Form into a gamma function

1. Feb 19, 2013

Gavroy

2. Feb 19, 2013

bossman27

I don't see how it produced $\Gamma (\frac{4}{5})$, but I did find one way to solve it:

The Fourier transform of $f(x)$ in non-unitary, angular frequency form is:

$\hat f (\upsilon) = \int_{-\infty}^{\infty} f(x) e^{-i \upsilon x} dx$

We have $f(x) = (ix)^{-\frac{1}{5}}$ and will just need to evaluate $\hat f (\upsilon)$ at $\upsilon = -1$ once we find an expression for it:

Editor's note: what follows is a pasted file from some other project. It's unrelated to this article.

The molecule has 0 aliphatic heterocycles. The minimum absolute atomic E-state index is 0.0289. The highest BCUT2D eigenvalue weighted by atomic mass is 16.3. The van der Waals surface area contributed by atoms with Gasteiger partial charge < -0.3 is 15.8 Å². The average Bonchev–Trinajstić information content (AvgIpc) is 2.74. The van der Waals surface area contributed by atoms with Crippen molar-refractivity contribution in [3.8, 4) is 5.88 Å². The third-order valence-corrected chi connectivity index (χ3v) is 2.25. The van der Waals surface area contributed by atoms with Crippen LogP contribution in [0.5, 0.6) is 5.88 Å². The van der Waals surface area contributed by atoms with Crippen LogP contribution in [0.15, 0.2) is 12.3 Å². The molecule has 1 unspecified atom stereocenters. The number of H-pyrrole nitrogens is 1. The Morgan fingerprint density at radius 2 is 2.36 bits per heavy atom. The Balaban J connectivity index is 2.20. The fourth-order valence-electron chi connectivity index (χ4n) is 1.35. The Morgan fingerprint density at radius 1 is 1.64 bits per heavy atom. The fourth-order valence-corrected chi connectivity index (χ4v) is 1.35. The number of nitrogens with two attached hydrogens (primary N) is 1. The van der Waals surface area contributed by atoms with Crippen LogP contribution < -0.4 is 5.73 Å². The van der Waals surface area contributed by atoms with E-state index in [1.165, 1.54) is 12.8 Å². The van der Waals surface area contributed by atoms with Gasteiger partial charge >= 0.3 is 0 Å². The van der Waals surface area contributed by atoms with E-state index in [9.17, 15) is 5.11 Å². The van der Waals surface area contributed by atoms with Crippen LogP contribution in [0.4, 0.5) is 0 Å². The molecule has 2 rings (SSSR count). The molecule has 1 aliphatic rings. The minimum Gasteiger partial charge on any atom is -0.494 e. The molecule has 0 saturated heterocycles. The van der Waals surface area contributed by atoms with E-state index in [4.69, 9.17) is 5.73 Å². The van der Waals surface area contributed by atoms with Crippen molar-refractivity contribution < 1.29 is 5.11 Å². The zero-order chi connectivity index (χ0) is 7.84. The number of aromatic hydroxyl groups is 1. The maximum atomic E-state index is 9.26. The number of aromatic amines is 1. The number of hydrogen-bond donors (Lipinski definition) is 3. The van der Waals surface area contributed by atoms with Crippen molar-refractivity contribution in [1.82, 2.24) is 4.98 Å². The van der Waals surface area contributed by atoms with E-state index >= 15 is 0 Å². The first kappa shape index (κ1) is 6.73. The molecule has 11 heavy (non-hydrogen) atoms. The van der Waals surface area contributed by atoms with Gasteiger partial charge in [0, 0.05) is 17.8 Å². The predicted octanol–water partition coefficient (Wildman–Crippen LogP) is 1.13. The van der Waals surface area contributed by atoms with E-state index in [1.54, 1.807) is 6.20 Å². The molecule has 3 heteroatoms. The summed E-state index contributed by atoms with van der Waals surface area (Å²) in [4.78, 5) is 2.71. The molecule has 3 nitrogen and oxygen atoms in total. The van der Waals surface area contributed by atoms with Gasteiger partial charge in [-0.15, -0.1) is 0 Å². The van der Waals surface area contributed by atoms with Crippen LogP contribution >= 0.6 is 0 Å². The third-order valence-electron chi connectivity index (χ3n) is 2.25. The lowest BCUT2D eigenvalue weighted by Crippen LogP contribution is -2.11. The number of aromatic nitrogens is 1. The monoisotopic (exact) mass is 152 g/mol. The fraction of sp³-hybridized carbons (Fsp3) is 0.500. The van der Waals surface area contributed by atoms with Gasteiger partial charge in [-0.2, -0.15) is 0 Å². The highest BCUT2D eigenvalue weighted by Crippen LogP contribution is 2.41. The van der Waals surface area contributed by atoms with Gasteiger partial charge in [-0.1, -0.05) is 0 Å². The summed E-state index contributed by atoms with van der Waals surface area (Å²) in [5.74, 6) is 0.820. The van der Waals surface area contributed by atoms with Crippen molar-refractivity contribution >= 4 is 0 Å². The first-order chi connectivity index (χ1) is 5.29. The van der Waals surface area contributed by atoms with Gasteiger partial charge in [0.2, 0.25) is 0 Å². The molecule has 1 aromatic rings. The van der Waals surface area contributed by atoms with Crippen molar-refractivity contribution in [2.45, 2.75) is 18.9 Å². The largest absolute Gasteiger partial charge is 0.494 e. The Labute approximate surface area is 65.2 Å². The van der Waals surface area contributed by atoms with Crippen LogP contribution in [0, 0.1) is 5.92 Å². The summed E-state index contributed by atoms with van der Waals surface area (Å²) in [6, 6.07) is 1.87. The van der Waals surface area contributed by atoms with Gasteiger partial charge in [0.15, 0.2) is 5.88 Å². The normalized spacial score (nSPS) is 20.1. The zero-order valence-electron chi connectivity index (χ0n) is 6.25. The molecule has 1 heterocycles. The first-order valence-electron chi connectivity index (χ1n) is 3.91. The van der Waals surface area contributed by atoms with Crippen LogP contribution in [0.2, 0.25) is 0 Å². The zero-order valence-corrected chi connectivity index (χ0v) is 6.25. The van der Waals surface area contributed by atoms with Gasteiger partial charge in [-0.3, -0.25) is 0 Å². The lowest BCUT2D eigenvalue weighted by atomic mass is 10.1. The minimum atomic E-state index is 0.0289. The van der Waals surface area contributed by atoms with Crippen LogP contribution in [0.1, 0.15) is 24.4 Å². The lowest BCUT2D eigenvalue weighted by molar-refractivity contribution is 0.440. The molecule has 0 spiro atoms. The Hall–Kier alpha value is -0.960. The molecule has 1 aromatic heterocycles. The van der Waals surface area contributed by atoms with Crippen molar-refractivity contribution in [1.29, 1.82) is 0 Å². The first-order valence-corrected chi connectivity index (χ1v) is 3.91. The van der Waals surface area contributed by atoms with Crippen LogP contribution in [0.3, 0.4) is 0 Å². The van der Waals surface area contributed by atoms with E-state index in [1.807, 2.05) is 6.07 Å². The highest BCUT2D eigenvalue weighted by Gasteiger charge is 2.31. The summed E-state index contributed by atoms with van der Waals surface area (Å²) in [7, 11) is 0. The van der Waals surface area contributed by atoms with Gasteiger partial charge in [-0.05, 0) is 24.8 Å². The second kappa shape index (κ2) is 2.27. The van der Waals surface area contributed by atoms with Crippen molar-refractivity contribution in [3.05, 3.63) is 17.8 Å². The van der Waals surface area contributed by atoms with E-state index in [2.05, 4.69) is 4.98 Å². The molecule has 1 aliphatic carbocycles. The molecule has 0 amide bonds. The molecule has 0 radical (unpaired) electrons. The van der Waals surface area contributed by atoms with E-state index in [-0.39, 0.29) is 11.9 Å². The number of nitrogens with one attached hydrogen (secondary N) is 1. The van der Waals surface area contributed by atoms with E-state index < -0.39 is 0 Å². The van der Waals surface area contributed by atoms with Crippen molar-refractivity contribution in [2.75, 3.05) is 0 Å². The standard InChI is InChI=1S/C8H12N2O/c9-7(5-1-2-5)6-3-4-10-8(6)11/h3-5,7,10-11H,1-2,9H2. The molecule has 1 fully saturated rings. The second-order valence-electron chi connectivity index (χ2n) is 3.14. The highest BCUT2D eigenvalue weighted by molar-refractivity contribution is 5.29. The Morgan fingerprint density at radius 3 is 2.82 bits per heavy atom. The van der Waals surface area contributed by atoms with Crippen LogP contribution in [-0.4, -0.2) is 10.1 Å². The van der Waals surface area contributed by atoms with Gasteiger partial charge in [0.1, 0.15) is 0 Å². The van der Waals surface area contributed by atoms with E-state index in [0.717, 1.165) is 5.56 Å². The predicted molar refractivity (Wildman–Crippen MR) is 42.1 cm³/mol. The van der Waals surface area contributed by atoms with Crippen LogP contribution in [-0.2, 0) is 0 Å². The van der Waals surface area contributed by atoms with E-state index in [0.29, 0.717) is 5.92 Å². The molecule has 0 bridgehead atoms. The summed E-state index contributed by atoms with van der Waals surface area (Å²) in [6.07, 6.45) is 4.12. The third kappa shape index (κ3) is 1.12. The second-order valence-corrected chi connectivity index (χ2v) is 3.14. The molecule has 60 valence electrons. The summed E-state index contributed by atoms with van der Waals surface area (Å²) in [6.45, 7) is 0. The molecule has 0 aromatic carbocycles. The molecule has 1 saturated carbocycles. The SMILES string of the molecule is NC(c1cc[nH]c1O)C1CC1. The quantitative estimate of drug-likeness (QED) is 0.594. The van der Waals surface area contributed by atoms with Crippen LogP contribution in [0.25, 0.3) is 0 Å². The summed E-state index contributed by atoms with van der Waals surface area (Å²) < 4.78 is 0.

You'll note that the bottom entry in this table (http://en.wikipedia.org/wiki/Fourier_transform#Distributions) works for us in this situation, with $\alpha = \frac{1}{5}$

At $\upsilon = -1$ the expression reduces to $\hat f (-1) = \frac{2 \pi}{\Gamma (\frac{1}{5})} = 1.368...$ -- agreeing with wolframalpha's calculated value.

Last edited: Feb 19, 2013